Arriving home with my family one evening after yet another aggravating practice with Petey, I finally snapped. Grabbing the helmet from the trunk, I slammed it onto the hood of the minivan and, like a deranged magician, pulled a hacksaw from a nearby shelf for all to see. Look, nothing up my sleeve here.
Mark, Cameron, and Parker locked themselves securely inside the minivan. As I wedged the hacksaw’s blade between the smooth side of the helmet and that pesky wire face guard, I could hear Mark saying something to the boys about female hormones and how, someday, they too would be married and in hell. Looking like an extra from The Texas Chainsaw Massacre, I sawed away at a fevered pace until the face guard finally fell to the concrete floor of the garage with a satisfying clatter.
Mark slid into the driver’s seat and cracked the window an inch. Attempting to speak in a calm tone, he said, “I’ll take the boys for ice cream. You just rest and enjoy some ‘me time.’”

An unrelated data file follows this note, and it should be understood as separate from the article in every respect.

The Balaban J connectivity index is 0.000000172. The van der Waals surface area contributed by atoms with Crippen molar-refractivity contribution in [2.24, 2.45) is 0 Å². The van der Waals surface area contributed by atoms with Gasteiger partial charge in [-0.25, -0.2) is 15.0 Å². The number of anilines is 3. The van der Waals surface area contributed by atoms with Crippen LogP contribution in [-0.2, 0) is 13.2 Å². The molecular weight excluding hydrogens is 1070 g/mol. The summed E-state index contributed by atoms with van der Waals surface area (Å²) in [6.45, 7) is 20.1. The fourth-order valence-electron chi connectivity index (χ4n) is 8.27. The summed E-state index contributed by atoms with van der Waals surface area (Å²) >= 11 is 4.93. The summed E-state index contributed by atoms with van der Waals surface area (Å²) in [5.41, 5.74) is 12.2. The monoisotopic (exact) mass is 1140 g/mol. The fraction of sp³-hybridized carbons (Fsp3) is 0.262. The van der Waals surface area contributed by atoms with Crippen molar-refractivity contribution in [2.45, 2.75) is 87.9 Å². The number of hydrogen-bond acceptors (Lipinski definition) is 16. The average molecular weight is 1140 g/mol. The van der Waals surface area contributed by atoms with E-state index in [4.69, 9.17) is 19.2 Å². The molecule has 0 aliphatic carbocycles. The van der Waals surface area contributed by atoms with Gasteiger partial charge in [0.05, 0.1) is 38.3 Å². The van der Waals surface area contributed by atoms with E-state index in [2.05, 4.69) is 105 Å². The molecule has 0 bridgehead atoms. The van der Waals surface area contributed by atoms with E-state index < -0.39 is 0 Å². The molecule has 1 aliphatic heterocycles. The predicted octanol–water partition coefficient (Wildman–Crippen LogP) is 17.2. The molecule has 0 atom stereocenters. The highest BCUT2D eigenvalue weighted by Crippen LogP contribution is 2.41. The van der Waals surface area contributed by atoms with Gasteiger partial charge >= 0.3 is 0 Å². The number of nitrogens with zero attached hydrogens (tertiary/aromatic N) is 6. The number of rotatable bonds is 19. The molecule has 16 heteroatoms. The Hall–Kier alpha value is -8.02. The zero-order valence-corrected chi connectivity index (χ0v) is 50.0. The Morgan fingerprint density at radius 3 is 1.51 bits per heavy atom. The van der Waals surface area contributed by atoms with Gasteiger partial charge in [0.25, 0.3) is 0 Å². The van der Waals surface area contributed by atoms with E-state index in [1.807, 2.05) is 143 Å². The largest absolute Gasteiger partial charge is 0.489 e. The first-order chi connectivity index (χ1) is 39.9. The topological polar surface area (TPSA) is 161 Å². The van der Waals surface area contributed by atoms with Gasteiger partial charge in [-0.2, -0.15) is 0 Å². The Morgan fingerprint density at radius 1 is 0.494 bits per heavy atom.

“She’s still got her car keys! Floor it, Dad!” Cameron commanded. My husband burnt rubber down our driveway.
I was immediately embarrassed. For the rest of the week I moped around in my own wretched pile of mom-guilt. But at the next game my insanity was rewarded. As I scanned the boys crammed cheek-to-cheek on the bench, I couldn’t tell the players apart. My son finally fit in with his teammates. Oh, heavenly anonymity and obscurity! I’d achieved my—I mean Parker’s—moment of glory.
“Where’s little Petey?” a concerned parent asked, searching the lineup.
“I think he was traded to another team,” I replied gleefully.
Of course I knew that removing the face guard wouldn’t guarantee my son a career in pro ball, but at least he appeared to fit in. The individualist in me typically would have railed against conformity. I don’t often want my kids to fit the mold—I want them to shatter it. But I’d decided that at the tender age of 8, in the arena of Little League, perhaps it’s better to run with the pack.
Then again, maybe not.
After 21 solid weeks of Little League practices and games, Parker promptly announced his retirement from the sport.
“I’ve decided to play tennis,” he told me. “There aren’t any helmets in tennis.”
I’ve since retired my hacksaw. And Parker just won his first match.